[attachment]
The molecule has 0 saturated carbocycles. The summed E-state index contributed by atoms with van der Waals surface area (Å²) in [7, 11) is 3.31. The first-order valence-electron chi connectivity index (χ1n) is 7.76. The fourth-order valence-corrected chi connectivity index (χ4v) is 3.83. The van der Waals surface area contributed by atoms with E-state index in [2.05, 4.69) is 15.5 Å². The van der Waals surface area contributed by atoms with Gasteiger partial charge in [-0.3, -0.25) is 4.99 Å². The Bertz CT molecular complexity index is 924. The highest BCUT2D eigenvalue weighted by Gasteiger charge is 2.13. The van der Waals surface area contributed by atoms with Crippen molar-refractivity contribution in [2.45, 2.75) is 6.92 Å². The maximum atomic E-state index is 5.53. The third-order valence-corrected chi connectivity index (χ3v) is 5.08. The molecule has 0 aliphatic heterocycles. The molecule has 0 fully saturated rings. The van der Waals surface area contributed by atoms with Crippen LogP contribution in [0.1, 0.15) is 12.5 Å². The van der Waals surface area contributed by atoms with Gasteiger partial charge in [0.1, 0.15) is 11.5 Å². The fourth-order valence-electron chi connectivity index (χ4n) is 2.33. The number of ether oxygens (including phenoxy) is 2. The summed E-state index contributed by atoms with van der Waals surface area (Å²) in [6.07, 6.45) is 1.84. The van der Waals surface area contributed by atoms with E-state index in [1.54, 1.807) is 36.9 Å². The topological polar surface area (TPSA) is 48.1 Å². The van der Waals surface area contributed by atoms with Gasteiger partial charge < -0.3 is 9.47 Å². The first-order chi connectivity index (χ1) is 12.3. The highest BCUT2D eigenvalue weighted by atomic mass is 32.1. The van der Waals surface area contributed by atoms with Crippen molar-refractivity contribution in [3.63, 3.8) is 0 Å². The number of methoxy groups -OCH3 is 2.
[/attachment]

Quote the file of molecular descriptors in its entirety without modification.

The molecule has 0 saturated carbocycles. The summed E-state index contributed by atoms with van der Waals surface area (Å²) in [7, 11) is 3.31. The first-order valence-electron chi connectivity index (χ1n) is 7.76. The fourth-order valence-corrected chi connectivity index (χ4v) is 3.83. The van der Waals surface area contributed by atoms with E-state index in [2.05, 4.69) is 15.5 Å². The van der Waals surface area contributed by atoms with Gasteiger partial charge in [-0.3, -0.25) is 4.99 Å². The Bertz CT molecular complexity index is 924. The highest BCUT2D eigenvalue weighted by Gasteiger charge is 2.13. The van der Waals surface area contributed by atoms with Crippen molar-refractivity contribution in [2.45, 2.75) is 6.92 Å². The maximum atomic E-state index is 5.53. The third-order valence-corrected chi connectivity index (χ3v) is 5.08. The molecule has 0 aliphatic heterocycles. The molecule has 0 fully saturated rings. The van der Waals surface area contributed by atoms with Crippen LogP contribution in [0.1, 0.15) is 12.5 Å². The van der Waals surface area contributed by atoms with Gasteiger partial charge in [0.1, 0.15) is 11.5 Å². The fourth-order valence-electron chi connectivity index (χ4n) is 2.33. The number of ether oxygens (including phenoxy) is 2. The summed E-state index contributed by atoms with van der Waals surface area (Å²) in [6.07, 6.45) is 1.84. The van der Waals surface area contributed by atoms with E-state index in [1.54, 1.807) is 36.9 Å². The topological polar surface area (TPSA) is 48.1 Å². The van der Waals surface area contributed by atoms with Gasteiger partial charge < -0.3 is 9.47 Å². The first-order chi connectivity index (χ1) is 12.3. The highest BCUT2D eigenvalue weighted by atomic mass is 32.1. The van der Waals surface area contributed by atoms with Crippen molar-refractivity contribution in [3.63, 3.8) is 0 Å². The number of methoxy groups -OCH3 is 2.